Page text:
- Inquiry ruled Saracens breached salary cap by player investment schemes
- The club are expected to appeal against 35-point penalty and £5.36m fine
- Harlequins scrum-half Danny Care has called on Saracens to be relegated
Saracens expected to appeal against 35-point penalty and £5m fine for breaching salary cap
Saracens lift the Premiership title in June – their fourth triumph in the past five seasons
Harlequins scrum-half Danny Care has joined calls for Saracens to be relegated
Premiership clubs could demand an overhaul of salary cap rules as a result of the Saracens scandal to toughen up sanctions they say were not written in anticipation of ‘flagrant abuse’.
Sportsmail understands the clubs will push to revisit the regulations once the case involving Saracens has run its course and may call for stringent temporary measures to operate this season.
Saracens are expected to challenge the 35-point penalty and £5.36million fine that was handed to them by an independent panel this week and insist they have not breached the salary cap.
Responding to the extraordinary judgment, which found breaches across three seasons, one senior club figure said: ‘No one could conceive that there would be systematic fraud, cover-ups and financial chicanery. That was never contemplated when the rules were put together. This appears to have been flagrant abuse of the system on a breathtaking scale.’
On Thursday, Exeter Chiefs chairman Tony Rowe revealed that he might take legal advice on his club’s position, claiming that, commercially, they would be in a ‘totally different position today if we were triple champions of England’.
As calls for tougher sanctions continued, England scrum-half Danny Care, speaking on BBC’s weekly rugby podcast, said Saracens should be relegated to the Championship for three seasons to match the length of time they were found to have been breaching the salary cap.
Recalling how Melbourne Storm were stripped of two National Rugby League championship titles in 2010 for breaching the Australians’ salary cap, he said of Saracens: ‘If you had seen something like that, you would say, right you’ve cheated for how many years, the past three years, go and stick them in the Championship for that long and see if their players stay and want to play for them then.’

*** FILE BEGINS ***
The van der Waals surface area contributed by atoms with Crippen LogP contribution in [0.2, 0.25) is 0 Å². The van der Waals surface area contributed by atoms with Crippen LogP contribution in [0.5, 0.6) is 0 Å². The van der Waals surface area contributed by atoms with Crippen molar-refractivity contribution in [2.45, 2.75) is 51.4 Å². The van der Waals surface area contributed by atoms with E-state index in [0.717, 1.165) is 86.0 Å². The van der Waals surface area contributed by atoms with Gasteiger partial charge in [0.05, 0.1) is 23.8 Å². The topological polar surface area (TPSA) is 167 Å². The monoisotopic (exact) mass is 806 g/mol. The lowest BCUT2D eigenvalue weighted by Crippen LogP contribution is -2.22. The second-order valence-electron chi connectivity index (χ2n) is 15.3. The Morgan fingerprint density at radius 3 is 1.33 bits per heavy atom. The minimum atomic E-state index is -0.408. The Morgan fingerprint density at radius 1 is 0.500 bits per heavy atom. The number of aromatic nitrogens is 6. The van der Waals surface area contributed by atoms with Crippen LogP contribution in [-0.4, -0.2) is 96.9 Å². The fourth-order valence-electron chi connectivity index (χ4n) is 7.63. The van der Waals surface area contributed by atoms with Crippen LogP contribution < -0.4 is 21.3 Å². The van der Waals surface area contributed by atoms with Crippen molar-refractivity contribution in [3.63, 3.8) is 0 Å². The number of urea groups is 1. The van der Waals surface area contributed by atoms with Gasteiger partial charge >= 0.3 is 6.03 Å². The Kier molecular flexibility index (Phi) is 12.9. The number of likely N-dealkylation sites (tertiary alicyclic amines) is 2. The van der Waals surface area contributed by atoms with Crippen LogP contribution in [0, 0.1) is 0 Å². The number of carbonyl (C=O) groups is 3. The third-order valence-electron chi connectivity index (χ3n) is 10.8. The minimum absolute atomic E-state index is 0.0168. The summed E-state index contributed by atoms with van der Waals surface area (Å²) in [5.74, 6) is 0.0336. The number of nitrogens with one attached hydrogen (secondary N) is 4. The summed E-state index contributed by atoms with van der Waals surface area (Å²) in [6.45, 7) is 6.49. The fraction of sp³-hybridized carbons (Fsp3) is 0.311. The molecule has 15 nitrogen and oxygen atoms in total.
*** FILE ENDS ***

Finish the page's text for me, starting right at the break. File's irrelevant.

While Premiership Rugby Ltd (PRL) sources say that any such action is not allowed by the rules, there is a swelling tide of high-profile figures who think that if Saracens’ challenge is unsuccessful they should be stripped of the titles they won in the seasons in question.
Saracens owner Nigel Wray has not yet challenged this week’s explosive judgment but with PRL ready to defend both the charges and the process that has been followed, the legal costs could run into seven figures, which Saracens are understood to be liable to pay if their challenge is unsuccessful.
Saracens, who are reigning Premiership and European champions, have told Sportsmail they will not be conducting a media session prior to their match against Gloucester on Saturday, despite being contractually obliged to do so. This is the second media duty they have avoided this week, following the European Champions Cup season launch, and it is understood they could face sanctions as a result.
As clubs continued to seek answers from PRL’s new chief executive Darren Childs, Rowe’s change of heart on the prospect of legal action was noteworthy. The Exeter chairman had previously dismissed the idea of legal action, saying ‘what’s done is done’.
However, as sports lawyer Richard Cramer detailed for Sportsmail, Exeter could have the grounds for an economic tort case, due to loss of financial reward.
‘If I put my commercial hat on now, then yes, commercially we would be in a totally different position today if we were triple champions of England. But we’re not. And maybe I will take legal advice on that,’ Rowe told BT Sport.
Premiership clubs are known to have concerns about Saracens’s current squad and, when any review is complete, they could insist upon temporary measures.
Suggestions being mooted include ring-fencing certain players, allowing some players to play in European games only or internationals or demanding Saracens sign a monthly salary cap audit. And on the wider regulations, which under normal circumstances would be reviewed next summer, the clubs are understood to be keen to strengthen them.
PRL has previously told Sportsmail that they will not be making any regulation changes as a result of the case involving Saracens — but the pressure appears to be mounting to do so if the club is found guilty by a second panel.